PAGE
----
We have made a bet with Nielsen and their Online Campaign Ratings product, that it is likely to become the audience measurement standard. We think so much of it, we include it for free on every buy with us.
What’s particularly valuable about Nielsen’s OCR?
There are two things. The first is that Nielson is already the trusted currency of TV buyers. In another couple of years, TV will be seen as just another screen. The people who buy TV will be buying digital video in all its forms, so it is important to work with a brand that they trust. Secondly, Nielsen has a partnership with Facebook, which gives them a very large panel of users. And we think they are probably more accurate than other audience measurement vendors.
In other words, the GRP alone is not enough.
The thing is, GRPs are not a measure of ROI, so beyond GRPs, we also look to server metrics, completion rates, clicks, and all of that is down to the site level, but we also measure brand awareness, purchase intent, and other metrics that tell the advertiser whether or not they influence the upper end of the purchase funnel.
It’s worth noting that most video ads are from brand advertisers – and when it comes to their products, you can't necessarily buy them online as a “direct response” item. Things like cars and toothpaste don't lend themselves to DR advertising, which is what most of the ads online are right now, where the viewer is meant to click and buy immediately. Brands just want to persuade you, they want to influence you. Our goal is to provide a set of metrics specifically for brand advertisers that help them assess whether or not they persuaded you. Incidentally, we focus exclusively on brand advertisers, we don’t do direct response campaigns. We invest a lot of time in the metrics that we think brands want as well as brand safety.
The idea of selling “brand safety” has been a bigger part of your business in the past year. How has that service evolved? How is what you do different from an AdSafe or a DoubleVerify?
On the technology side, we have got a few different layers of brand safety and the first thing that we do is we look at every single page before we serve an ad on a page to see if there is anything objectionable or offensive to that brand, and if there is, we never bid on the page to begin with. And that service, we actually make it available on our site, so you can paste in any URL that you want, and you can see our real time categorization of the site.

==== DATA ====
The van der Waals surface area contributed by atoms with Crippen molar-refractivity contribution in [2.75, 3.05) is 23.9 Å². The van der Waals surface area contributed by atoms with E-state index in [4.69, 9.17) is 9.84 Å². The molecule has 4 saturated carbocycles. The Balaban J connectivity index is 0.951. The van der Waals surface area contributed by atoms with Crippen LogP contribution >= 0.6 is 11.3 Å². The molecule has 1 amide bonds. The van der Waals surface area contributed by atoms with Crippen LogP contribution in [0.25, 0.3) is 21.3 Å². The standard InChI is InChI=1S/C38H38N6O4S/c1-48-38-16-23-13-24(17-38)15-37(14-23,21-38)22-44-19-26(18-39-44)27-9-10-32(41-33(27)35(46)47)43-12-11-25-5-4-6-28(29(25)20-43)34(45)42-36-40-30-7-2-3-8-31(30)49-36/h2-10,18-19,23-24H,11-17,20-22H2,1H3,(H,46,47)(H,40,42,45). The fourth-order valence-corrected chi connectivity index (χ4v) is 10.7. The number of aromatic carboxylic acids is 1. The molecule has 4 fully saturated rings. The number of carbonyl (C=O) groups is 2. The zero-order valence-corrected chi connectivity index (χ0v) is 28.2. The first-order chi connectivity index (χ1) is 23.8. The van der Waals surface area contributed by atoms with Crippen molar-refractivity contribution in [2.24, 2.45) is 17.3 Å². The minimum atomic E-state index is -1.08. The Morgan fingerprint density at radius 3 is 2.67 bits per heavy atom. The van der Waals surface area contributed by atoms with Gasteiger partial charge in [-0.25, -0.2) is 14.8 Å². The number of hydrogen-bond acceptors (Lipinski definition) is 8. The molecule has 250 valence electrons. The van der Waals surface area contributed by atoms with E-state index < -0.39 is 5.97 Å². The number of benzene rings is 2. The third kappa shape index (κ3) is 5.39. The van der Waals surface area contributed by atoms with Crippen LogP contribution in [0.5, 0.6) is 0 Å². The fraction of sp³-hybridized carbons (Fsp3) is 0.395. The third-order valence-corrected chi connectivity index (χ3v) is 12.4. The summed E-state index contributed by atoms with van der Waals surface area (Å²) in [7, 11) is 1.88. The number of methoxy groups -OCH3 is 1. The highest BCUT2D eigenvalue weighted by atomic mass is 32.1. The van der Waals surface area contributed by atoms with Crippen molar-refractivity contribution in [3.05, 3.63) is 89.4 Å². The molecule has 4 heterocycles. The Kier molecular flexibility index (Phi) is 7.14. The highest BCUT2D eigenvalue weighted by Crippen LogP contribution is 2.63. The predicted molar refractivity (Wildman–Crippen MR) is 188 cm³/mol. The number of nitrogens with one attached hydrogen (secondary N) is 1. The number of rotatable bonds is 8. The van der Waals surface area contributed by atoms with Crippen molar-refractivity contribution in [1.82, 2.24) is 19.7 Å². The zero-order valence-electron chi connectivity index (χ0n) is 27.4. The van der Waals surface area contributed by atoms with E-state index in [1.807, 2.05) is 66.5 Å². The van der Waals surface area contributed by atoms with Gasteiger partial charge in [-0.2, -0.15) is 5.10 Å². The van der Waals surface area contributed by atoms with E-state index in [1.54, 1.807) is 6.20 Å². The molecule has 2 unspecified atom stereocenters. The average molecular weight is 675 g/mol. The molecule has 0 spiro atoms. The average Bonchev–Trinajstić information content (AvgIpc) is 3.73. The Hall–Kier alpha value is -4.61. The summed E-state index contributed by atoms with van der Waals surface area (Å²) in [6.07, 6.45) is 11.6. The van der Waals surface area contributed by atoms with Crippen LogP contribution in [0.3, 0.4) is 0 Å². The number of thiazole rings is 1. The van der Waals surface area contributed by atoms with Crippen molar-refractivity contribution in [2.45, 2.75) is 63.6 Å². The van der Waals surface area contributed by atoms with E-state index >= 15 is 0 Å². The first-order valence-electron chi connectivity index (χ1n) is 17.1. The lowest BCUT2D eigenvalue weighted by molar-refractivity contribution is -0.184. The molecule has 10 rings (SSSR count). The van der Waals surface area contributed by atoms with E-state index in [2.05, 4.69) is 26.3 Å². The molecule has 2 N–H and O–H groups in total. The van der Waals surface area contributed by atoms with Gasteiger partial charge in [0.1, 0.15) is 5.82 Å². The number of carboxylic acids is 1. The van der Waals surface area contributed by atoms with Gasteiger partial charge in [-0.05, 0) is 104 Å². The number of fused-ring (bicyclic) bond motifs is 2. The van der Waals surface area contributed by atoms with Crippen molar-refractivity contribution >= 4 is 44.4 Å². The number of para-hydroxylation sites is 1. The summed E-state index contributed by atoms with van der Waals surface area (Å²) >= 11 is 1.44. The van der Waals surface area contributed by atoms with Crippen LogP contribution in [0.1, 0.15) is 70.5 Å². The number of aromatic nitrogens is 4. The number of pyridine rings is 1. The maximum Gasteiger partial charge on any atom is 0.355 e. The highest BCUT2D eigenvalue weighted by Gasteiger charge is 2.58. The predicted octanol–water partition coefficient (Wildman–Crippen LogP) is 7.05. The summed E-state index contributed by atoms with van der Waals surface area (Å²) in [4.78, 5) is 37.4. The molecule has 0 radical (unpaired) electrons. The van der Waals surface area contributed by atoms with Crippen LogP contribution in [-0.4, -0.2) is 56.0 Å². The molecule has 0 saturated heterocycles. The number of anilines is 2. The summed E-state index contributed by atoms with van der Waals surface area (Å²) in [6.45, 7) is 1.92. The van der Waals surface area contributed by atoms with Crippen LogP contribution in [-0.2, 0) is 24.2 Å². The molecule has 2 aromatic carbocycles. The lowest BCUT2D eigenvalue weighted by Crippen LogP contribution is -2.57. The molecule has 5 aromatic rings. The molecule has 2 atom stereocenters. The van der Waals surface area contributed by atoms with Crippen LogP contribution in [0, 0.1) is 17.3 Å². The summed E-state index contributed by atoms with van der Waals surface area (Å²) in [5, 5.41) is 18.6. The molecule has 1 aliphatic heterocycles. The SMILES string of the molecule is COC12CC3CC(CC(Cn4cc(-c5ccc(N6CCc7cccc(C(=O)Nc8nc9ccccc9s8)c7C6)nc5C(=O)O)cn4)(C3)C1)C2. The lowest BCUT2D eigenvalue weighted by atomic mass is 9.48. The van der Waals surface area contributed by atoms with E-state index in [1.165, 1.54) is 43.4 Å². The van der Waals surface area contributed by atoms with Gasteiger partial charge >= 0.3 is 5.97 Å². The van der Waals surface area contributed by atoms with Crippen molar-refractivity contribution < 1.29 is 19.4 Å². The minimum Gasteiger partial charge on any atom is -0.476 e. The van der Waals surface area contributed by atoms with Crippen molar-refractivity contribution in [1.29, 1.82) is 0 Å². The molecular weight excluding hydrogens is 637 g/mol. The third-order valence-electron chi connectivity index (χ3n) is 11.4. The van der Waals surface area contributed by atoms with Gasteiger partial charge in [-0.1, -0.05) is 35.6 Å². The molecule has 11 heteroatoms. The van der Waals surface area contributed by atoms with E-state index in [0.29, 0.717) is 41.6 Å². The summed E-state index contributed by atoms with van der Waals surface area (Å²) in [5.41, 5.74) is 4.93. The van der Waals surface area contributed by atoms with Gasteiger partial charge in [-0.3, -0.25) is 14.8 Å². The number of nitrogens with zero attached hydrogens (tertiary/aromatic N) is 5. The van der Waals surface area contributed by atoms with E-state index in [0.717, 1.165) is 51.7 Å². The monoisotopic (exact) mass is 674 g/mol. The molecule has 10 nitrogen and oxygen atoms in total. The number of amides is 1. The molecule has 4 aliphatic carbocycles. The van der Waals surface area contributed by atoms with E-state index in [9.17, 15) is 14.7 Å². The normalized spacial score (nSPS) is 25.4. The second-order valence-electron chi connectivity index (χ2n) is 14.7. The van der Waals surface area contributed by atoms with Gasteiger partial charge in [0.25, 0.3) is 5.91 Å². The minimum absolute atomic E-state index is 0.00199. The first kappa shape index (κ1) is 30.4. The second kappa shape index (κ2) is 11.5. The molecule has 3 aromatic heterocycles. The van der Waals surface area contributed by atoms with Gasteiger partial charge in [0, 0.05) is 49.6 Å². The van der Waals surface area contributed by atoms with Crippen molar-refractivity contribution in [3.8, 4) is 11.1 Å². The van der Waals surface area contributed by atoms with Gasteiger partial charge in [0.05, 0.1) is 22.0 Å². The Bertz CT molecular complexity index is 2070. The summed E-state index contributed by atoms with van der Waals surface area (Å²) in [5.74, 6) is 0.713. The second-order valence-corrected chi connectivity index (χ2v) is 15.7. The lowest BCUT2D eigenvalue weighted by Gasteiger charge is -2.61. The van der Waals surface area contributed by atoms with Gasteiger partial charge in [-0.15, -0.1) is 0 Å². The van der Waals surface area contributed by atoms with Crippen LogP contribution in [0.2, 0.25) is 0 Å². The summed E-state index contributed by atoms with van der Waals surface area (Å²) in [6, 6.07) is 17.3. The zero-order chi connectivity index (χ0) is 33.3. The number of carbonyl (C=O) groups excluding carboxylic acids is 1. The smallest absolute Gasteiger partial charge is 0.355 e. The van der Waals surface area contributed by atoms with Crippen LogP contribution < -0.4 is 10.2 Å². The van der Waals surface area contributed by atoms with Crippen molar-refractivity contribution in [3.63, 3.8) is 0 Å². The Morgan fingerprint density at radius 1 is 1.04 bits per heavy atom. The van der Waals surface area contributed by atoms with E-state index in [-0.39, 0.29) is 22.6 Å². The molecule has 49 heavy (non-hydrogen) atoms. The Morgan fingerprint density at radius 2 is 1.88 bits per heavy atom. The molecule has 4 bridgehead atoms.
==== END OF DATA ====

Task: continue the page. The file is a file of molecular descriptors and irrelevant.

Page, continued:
The second thing we do is try to identify and block auto-play pre-roll -- what is preposterous is oftentimes, the pre-roll loads automatically when the page loads, as if you wanted to watch the content that follows. We have branded that fake pre-roll in the market place and we have built a technology to identify it. Advertisers can certainly buy that ad format if they want, but they always know exactly what they are buying and when they buy what they think is a user-initiated pre-roll, they are not going to see fake pre-roll or auto-play bundled in.
The third thing that we do is we are completely, totally, shockingly transparent to a safe level. I have to use superlatives because all our competitors say they are transparent. What we mean by transparency is that you don’t just get to pick the sites up front, of course you do, you get to see how much inventory they have before you buy and you see performance metrics at the site level. Impressions, views, completion rates, clicks, conversions, everything that we track is measurable at the site level so you always know exactly what you ran.
What are advertisers looking for when they target a video ad? Is it just about clicks or is it also brand awareness?
Because most video ads are from brand advertisers, first and foremost they care about context. So often when we see audience targeting, it is within a set of highly curated sites. These brands still use site and site quality as a proxy for audience. Otherwise audience targeting for video, technically speaking, is exactly like audience targeting in display or other media types.